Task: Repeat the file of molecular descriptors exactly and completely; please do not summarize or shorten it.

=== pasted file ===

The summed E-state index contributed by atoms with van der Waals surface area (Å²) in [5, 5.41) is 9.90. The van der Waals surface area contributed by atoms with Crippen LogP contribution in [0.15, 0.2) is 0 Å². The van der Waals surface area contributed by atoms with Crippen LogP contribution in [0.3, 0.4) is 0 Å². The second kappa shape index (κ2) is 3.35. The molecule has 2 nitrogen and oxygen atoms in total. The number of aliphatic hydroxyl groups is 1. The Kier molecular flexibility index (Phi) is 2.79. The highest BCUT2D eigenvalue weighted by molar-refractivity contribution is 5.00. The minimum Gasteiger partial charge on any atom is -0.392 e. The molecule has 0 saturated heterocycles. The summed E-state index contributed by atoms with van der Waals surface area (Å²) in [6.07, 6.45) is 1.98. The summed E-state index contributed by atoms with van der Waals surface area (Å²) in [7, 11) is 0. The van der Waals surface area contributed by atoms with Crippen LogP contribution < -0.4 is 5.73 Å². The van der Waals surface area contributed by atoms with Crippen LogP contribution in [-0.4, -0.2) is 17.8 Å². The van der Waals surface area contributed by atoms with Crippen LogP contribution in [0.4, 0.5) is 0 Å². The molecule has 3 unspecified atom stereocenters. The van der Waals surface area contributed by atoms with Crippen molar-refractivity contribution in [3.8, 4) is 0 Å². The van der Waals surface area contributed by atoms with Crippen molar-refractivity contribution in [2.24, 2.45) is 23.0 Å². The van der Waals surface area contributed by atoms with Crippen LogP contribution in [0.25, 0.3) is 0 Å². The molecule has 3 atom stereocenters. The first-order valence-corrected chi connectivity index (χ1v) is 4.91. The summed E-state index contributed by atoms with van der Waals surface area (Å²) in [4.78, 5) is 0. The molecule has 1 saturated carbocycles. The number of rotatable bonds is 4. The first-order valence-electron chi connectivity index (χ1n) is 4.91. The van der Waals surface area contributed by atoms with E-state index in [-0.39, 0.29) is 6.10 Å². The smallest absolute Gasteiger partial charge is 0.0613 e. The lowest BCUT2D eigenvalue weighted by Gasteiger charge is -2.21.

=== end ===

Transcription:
The summed E-state index contributed by atoms with van der Waals surface area (Å²) in [5, 5.41) is 9.90. The van der Waals surface area contributed by atoms with Crippen LogP contribution in [0.15, 0.2) is 0 Å². The van der Waals surface area contributed by atoms with Crippen LogP contribution in [0.3, 0.4) is 0 Å². The second kappa shape index (κ2) is 3.35. The molecule has 2 nitrogen and oxygen atoms in total. The number of aliphatic hydroxyl groups is 1. The Kier molecular flexibility index (Phi) is 2.79. The highest BCUT2D eigenvalue weighted by molar-refractivity contribution is 5.00. The minimum Gasteiger partial charge on any atom is -0.392 e. The molecule has 0 saturated heterocycles. The summed E-state index contributed by atoms with van der Waals surface area (Å²) in [6.07, 6.45) is 1.98. The summed E-state index contributed by atoms with van der Waals surface area (Å²) in [7, 11) is 0. The van der Waals surface area contributed by atoms with Crippen LogP contribution < -0.4 is 5.73 Å². The van der Waals surface area contributed by atoms with Crippen LogP contribution in [-0.4, -0.2) is 17.8 Å². The van der Waals surface area contributed by atoms with Crippen LogP contribution in [0.4, 0.5) is 0 Å². The molecule has 3 unspecified atom stereocenters. The van der Waals surface area contributed by atoms with Crippen molar-refractivity contribution in [3.8, 4) is 0 Å². The van der Waals surface area contributed by atoms with Crippen molar-refractivity contribution in [2.24, 2.45) is 23.0 Å². The van der Waals surface area contributed by atoms with Crippen LogP contribution in [0.25, 0.3) is 0 Å². The molecule has 3 atom stereocenters. The first-order valence-corrected chi connectivity index (χ1v) is 4.91. The summed E-state index contributed by atoms with van der Waals surface area (Å²) in [4.78, 5) is 0. The molecule has 1 saturated carbocycles. The number of rotatable bonds is 4. The first-order valence-electron chi connectivity index (χ1n) is 4.91. The van der Waals surface area contributed by atoms with E-state index in [-0.39, 0.29) is 6.10 Å². The smallest absolute Gasteiger partial charge is 0.0613 e. The lowest BCUT2D eigenvalue weighted by Gasteiger charge is -2.21.